Origami bladder design pumps freezing propellants into space

Design aims to deal with material becoming brittle at cyrogenic temperatures

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GRACIE ROGERS

“In space right now, when you launch a rocket, you have to carry all of your fuel with you. It’s like if you wanted to go on a road trip to Maine, but you couldn’t stop at any gas stations along the way.”

David Hunter, Evergreen reporter

WSU researchers are being funded by NASA and Blue Origin to research origami bladder designs for propulsion of fluids at very low temperatures.

Kjell Westra, doctorate student of philosophy and mechanical engineering at WSU, conceptualized the bladder for NASA Space Technologies Graduate Research Opportunities, which solicits an annual national competition for graduate students.

It takes a lot of energy for a rocket to reach space. One of the most energy-efficient propellants is hydrogen and oxygen, which must be cooled to cryogenic temperatures to exist as a liquid for storage, Westra said.

A bladder, which compresses similarly to a bellows, can be used to transport cryogenic propellants from storage tanks to engines without allowing any air bubbles. In zero gravity, air bubbles can form in the storage tanks, and if pumped into an engine it could cause it to explode, he said.

An example of where a bladder would be used is in reaction control system tanks, which fuel the many small rockets that reposition a bigger rocket in space, Westra said.

The more “high in the sky” application of bladders is in interspace fuel depots, but the size and scope of those bladders are not achievable right now, he said.

“In space right now, when you launch a rocket, you have to carry all of your fuel with you,” he said. “It’s like if you wanted to go on a road trip to Maine, but you couldn’t stop at any gas stations along the way.”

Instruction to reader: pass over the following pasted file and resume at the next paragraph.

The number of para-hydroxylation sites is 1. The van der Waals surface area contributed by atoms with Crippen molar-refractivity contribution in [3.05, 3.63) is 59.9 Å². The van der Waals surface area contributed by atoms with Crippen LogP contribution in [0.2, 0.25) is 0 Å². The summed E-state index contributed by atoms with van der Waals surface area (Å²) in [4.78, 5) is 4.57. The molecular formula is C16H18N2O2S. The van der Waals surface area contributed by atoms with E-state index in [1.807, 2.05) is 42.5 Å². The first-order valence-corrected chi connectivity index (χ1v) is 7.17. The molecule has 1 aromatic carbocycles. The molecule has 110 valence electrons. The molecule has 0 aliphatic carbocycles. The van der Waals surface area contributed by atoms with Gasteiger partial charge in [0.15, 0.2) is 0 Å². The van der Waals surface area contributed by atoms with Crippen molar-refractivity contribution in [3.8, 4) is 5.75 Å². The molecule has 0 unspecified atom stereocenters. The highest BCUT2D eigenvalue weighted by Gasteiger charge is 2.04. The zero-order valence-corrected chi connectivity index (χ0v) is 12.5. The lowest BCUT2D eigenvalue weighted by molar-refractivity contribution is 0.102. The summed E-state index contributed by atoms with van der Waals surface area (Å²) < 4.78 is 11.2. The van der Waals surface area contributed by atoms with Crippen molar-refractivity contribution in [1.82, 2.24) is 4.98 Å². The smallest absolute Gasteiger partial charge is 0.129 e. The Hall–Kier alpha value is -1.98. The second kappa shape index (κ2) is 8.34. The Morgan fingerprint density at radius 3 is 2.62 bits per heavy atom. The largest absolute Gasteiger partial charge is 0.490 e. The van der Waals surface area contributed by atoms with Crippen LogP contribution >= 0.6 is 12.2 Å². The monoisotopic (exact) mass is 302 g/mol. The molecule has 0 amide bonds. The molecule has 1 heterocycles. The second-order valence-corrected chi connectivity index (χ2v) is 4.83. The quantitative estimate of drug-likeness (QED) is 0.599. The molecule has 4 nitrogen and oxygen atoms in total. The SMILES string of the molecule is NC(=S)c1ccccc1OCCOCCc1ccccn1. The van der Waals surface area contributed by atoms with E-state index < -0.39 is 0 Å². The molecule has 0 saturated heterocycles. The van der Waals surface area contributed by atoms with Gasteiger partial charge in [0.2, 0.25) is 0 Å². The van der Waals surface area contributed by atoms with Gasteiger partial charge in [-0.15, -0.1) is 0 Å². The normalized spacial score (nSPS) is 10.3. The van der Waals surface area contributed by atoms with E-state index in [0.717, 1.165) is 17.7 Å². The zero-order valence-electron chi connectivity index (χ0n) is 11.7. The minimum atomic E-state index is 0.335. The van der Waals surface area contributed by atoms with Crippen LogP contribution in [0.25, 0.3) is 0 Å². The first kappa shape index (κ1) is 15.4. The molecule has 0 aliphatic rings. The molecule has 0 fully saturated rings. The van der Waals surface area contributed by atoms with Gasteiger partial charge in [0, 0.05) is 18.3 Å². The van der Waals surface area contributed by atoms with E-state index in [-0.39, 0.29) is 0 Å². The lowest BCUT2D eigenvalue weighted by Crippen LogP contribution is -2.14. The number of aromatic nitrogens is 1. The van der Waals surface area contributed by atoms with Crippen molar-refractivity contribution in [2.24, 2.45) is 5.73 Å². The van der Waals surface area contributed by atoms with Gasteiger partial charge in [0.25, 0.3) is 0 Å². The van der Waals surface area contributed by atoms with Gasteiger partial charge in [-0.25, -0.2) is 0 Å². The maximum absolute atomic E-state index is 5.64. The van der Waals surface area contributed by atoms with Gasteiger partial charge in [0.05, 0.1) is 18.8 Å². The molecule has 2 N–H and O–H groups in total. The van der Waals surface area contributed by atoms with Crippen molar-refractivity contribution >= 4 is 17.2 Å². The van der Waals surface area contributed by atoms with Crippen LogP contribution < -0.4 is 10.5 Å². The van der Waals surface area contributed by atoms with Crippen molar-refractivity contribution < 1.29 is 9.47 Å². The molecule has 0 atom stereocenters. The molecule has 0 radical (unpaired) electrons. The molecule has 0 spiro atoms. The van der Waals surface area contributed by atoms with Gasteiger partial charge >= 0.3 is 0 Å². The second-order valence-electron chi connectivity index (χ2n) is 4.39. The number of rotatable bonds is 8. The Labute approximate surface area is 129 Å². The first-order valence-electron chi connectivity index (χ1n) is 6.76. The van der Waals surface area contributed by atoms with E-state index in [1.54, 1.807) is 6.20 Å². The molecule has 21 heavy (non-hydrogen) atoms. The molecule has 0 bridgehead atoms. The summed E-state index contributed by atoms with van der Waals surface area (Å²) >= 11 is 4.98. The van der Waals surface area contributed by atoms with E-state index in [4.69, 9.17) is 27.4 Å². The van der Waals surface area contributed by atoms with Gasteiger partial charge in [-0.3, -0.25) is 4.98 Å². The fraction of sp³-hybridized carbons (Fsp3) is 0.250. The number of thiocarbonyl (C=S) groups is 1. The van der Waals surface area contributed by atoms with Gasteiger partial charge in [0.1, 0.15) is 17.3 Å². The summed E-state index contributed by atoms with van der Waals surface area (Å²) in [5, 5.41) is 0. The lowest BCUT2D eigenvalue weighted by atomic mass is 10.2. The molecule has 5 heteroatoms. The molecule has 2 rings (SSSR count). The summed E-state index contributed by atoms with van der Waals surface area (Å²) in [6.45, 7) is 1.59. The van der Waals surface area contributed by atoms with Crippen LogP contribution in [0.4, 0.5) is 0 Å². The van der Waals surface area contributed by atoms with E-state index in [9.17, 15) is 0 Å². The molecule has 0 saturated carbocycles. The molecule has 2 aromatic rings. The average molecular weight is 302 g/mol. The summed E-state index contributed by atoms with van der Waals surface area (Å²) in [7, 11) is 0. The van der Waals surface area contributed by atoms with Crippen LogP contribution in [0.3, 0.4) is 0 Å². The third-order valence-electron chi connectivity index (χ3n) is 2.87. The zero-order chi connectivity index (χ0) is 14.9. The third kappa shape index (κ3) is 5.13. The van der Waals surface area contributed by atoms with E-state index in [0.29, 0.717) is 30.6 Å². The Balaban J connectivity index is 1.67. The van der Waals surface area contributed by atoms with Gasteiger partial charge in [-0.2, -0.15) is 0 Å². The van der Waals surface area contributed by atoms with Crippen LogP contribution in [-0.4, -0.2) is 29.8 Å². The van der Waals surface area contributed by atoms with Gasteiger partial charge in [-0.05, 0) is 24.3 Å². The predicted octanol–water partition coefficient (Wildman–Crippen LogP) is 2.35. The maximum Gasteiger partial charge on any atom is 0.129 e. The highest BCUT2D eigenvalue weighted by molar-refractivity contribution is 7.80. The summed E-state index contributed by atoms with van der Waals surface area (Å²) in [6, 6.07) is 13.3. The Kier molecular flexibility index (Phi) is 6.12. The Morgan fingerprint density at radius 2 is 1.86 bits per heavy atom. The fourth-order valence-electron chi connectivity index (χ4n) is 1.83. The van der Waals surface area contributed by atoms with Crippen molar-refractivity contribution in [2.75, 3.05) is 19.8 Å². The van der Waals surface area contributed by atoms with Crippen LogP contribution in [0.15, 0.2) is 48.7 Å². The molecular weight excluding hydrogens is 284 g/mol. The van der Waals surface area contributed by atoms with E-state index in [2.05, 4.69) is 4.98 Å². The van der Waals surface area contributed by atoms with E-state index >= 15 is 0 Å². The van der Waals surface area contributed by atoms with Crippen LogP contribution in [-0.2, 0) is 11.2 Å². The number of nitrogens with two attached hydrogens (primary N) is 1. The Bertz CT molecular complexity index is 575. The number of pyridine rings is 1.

The origami design of the bladder they work on is meant to solve the issue of embrittlement, which is when material like plastics or metals becomes brittle at cryogenic temperatures, he said.

“You’ve heard of the cliché, right? … Someone pours liquid nitrogen on a lock, hits it with a hammer and shatters it,” he said.

His origami design, which is based on the Kresling design, uses a series of panels and folds to globalize movement, which minimizes local movement. This keeps the bladder from shattering when the material is brittle, he said.

“The idea here is that we can, using origami, still be able to efficiently expel all the propellant inside of the tank while limiting stretching anywhere,” he said.

Meanwhile, Francis Dunne, doctoral student in material science, seeks to come up with new and more efficient materials to make origami bladders from, which is being funded by Blue Origin.

“What matters most is the maximum allowable bend radius of the material you’re dealing with … how much can the material bend before it cracks,” Dunne said.

Dunne believes he can optimize the bend radius of a material by adding carbon nanotubes to polymer films, filaments made of plastic.

Carbon nanotubes are made by starting with a sheet of carbons one atom thick and rolling them into tubes. They are less than five nanometers in diameter, he said.

“The way I plan to do it is in a tube furnace. You react a few chemicals together at high temperatures and they kind of just grow on their own,” he said. “It’s about high purity chemicals and controlling, like, flow rates well.”

Current prototypes of the bladder are commonly manufactured with polycarbonate or Mylar®, he said. Polycarbonate is a cheap, mass-produced plastic, which is used in clamshell packaging and water bottles.

Mylar® is a common engineering plastic made by stretching crystalline polymers, repeated chains of molecules. In crystalline polymers, the chains are lined up parallel with each other and have a strong connection, he said.

“That’s why it has such good mechanical properties. It has very high tensile strength. It has a relatively high Young’s modulus for a plastic,” he said.

Young’s modulus describes the ratio of stress over strain. Silly putty has a low Young’s modulus because it stretches easily, while a ceramic plate, which stretches very little before breaking, has a high Young’s modulus.

Westra expects to be finished with the project by spring 2024 when the bladder will ideally have satisfied all of NASA’s requirements, he said.